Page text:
Why is Science Important?

I just stumbled across this website–which also has a very interesting film.  The filmmaker, Alom Shaha, is a teacher; here’s what he says about the project:

“I’ve started this film and blog project in which I want to ask the question “why is science important?” to people who feel the importance of science so deeply that they have dedicated their lives to it — working scientists, science writers and, of course, science teachers.”

I really loved this interview with him:

British teachers seem to have the notion that we should teach science because it’s ‘relevant’, because we live in a technological world: “your iPod was made with science so you should understand science”. This is bollocks. It misses the point of science. Science is an amazing way of thinking, of looking at the world, at arriving at answers; it’s an entire culture.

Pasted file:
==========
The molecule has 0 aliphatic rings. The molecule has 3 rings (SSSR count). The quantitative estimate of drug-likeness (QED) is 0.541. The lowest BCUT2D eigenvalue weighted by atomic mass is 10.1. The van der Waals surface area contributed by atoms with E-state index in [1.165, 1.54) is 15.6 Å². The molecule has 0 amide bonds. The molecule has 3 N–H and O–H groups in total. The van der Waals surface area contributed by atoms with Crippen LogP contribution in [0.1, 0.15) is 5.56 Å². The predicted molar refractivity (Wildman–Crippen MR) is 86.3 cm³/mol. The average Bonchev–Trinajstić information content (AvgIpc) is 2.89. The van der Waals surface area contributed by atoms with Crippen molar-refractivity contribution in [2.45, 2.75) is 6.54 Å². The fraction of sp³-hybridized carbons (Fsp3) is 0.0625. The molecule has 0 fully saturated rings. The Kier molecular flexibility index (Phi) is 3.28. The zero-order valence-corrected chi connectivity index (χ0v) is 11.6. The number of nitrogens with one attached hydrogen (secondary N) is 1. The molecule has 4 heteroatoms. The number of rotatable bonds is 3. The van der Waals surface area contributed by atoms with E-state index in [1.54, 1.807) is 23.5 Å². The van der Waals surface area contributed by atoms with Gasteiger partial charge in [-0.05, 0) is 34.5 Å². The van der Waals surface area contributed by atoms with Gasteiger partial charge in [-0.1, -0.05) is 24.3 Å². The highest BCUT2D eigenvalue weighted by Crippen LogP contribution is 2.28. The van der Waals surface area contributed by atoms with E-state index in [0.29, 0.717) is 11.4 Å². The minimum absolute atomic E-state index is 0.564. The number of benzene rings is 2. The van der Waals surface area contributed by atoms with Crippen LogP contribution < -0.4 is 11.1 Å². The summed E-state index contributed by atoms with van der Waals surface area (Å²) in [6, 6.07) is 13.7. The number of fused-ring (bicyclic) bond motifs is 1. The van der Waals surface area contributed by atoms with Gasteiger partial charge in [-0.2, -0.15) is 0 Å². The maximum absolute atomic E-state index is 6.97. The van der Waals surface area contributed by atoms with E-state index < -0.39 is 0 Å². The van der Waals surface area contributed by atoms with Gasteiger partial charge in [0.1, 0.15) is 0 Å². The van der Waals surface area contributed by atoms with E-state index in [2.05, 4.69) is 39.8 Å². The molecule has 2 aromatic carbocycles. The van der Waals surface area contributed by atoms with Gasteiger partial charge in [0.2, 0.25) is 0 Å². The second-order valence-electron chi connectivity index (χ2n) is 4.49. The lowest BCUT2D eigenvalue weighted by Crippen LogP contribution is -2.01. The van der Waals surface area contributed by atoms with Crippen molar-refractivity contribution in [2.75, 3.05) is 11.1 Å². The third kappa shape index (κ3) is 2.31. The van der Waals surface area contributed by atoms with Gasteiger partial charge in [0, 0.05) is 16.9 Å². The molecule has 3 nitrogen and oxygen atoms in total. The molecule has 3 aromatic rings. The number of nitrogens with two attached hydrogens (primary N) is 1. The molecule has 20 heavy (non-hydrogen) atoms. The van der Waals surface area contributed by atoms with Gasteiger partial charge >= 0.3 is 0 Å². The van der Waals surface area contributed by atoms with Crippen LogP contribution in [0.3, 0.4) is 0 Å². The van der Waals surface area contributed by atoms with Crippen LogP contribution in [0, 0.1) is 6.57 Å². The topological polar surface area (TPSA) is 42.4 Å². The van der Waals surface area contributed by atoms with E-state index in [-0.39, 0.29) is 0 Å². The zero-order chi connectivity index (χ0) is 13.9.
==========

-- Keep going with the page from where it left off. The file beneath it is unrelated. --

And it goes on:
That’s one of those “DUH” things that’s blatantly obvious once it’s pointed out!

A blurb about science as a way of knowing from the film:

5 thoughts on “Why is Science Important?

  1. I can’t help but think of the old Bill Cosby routine about dating a philosophy student who was always asking “Why is there air?” Bill’s reply was, “There’s air to blow up volleyballs, to blow up basketballs! Any Phys Ed major knows that!”

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